I started by tracing back through Hazel Silverberg, my great-grandmother. Using Ancestry.com, I traced her grandparents, Charles Russell Hall (b. 1853, New York) and Alice Roberts (b. 1865).

My alleged Mayflower link is through Charles Russell Hall’s mother, Anne Green Soule (b. 1826, married to Russell W. Hall). I immediately questioned Anne’s two last names, Green and Soule, especially as her mother’s last name is reportedly Cady. Where did “Green” come from? Did she have a previous marriage? If women were remarried after being widowed or divorced, did they keep their name?



On this page of research (date: 12/10/89), Anne Green Soule has a * next to her name, and written below: “is already verified by some other researcher. They let me see it, but it’s against the rules.” Um, what?

It also says, at the bottom, “Anne Green’s birth and death must be confirmed somehow and then we can be official Mayflower descendants.”

So it would seem—to my astonishment—that there is no actual evidence that we are Mayflower descendants. Great.

My online search of records for Anne Green Soule and Russell W. Hall was fruitless. All I uncovered was an 1860 Census record that listed Russell Hall and Anna Hall (b. 1827, NY)—no mention of Green or Soule. At this point I changed my strategy. Knowing of the abundant literature on Mayflower genealogy, I started Google-ing.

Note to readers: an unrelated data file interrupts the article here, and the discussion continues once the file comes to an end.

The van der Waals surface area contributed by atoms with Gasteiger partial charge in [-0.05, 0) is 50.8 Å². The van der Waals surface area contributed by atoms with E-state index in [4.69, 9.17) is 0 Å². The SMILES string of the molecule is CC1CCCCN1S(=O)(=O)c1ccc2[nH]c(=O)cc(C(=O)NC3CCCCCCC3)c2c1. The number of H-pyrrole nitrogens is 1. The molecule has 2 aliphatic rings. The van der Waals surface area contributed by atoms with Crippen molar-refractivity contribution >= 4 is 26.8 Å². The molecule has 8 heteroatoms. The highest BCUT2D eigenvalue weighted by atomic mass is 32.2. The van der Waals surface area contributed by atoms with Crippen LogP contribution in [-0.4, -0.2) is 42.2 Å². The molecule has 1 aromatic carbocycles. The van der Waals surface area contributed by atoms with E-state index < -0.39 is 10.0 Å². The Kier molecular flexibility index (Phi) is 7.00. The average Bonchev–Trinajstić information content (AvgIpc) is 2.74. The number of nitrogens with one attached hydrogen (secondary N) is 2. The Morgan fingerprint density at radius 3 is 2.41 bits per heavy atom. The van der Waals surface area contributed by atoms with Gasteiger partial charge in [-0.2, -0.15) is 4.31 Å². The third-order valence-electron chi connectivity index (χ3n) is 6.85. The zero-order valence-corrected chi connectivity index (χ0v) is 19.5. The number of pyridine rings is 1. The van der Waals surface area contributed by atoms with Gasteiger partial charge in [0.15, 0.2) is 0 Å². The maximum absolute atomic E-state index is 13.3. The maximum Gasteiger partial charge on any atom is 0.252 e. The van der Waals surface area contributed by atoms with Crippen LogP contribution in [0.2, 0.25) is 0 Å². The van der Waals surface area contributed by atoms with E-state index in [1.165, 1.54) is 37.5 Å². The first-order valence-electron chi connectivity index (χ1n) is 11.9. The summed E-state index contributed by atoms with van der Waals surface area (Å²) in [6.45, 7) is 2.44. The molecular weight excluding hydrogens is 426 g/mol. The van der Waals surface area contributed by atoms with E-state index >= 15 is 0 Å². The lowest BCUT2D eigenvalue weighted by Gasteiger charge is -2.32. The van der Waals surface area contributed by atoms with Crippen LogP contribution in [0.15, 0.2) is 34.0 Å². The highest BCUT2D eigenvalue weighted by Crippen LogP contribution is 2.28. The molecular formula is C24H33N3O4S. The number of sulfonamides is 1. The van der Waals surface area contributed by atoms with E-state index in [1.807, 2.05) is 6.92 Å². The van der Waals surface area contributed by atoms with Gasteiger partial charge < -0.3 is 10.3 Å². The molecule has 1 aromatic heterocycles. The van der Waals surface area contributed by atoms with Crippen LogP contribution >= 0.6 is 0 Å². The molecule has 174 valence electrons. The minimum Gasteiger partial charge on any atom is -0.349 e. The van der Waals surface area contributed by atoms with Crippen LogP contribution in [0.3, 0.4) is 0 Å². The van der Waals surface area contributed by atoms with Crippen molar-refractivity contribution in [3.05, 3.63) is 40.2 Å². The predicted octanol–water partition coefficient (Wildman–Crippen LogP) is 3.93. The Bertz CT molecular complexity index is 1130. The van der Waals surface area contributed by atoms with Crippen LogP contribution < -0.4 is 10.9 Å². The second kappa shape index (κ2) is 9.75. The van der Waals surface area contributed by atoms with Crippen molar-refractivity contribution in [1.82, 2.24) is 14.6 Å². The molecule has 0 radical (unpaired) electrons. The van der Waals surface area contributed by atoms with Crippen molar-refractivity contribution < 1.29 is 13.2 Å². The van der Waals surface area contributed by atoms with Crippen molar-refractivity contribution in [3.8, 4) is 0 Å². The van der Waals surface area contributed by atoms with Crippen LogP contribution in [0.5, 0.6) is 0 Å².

I confirmed my relative’s research from the Mayflower pilgrim (George Soule) to Coomer Soule, Anne Green Soule’s alleged father.

I hit a roadblock when—in the only Mayflower family tree I found that listed Coomer Soule’s children—they were listed:
i. JOSEPH CADY SOULE, b. 27 Jan 1805; m. JULIA KEACH.
ii. LUCY SOULE, b. 11 Aug 1808, Woodstock, Windham County, Connecticut; m. NATHAN BROWN.
iii. EMILY SOULE, b. Abt. 1811
iv. ELIZABETH SOULE, b. 22 Mar 1815; m. LYMAN HAWKS.

Well… where’s Anne? And it doesn’t look like any of those daughters married a “Hall.”

I needed help, so I started digging around Ancestry.com’s message boards when I stumbled upon this posting from January 3, 2000:
“Looking for the daughter of Coomer Soule and Nancy Cady who is believe to have married Russell Ephraim Hall, Children William Coomer Hall b. 12/8/1857, m. 12/25/1891 Hattie Alma Cone in Hartford, Windsor Co, VT. William d. 12/29/1938.”